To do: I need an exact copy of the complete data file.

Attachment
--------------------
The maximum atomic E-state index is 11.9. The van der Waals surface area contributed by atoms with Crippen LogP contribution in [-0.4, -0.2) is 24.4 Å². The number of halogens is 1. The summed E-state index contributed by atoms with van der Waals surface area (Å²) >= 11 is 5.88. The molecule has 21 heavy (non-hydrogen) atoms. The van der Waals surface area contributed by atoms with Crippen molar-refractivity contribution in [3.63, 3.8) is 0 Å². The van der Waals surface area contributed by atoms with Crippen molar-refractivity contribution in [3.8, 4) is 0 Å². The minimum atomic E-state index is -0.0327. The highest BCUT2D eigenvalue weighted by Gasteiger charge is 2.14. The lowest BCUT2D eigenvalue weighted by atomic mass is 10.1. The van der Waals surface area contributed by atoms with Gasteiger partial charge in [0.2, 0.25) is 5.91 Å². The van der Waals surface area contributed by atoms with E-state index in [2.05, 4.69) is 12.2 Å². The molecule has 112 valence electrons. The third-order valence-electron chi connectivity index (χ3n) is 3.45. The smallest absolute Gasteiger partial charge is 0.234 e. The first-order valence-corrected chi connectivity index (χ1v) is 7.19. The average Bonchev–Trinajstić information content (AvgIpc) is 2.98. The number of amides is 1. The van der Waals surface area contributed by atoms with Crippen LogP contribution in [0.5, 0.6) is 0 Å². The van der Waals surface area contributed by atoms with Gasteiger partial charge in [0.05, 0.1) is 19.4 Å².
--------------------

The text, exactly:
The maximum atomic E-state index is 11.9. The van der Waals surface area contributed by atoms with Crippen LogP contribution in [-0.4, -0.2) is 24.4 Å². The number of halogens is 1. The summed E-state index contributed by atoms with van der Waals surface area (Å²) >= 11 is 5.88. The molecule has 21 heavy (non-hydrogen) atoms. The van der Waals surface area contributed by atoms with Crippen molar-refractivity contribution in [3.63, 3.8) is 0 Å². The van der Waals surface area contributed by atoms with Crippen molar-refractivity contribution in [3.8, 4) is 0 Å². The minimum atomic E-state index is -0.0327. The highest BCUT2D eigenvalue weighted by Gasteiger charge is 2.14. The lowest BCUT2D eigenvalue weighted by atomic mass is 10.1. The van der Waals surface area contributed by atoms with Gasteiger partial charge in [0.2, 0.25) is 5.91 Å². The van der Waals surface area contributed by atoms with E-state index in [2.05, 4.69) is 12.2 Å². The molecule has 112 valence electrons. The third-order valence-electron chi connectivity index (χ3n) is 3.45. The smallest absolute Gasteiger partial charge is 0.234 e. The first-order valence-corrected chi connectivity index (χ1v) is 7.19. The average Bonchev–Trinajstić information content (AvgIpc) is 2.98. The number of amides is 1. The van der Waals surface area contributed by atoms with Crippen LogP contribution in [0.5, 0.6) is 0 Å². The van der Waals surface area contributed by atoms with Gasteiger partial charge in [0.05, 0.1) is 19.4 Å².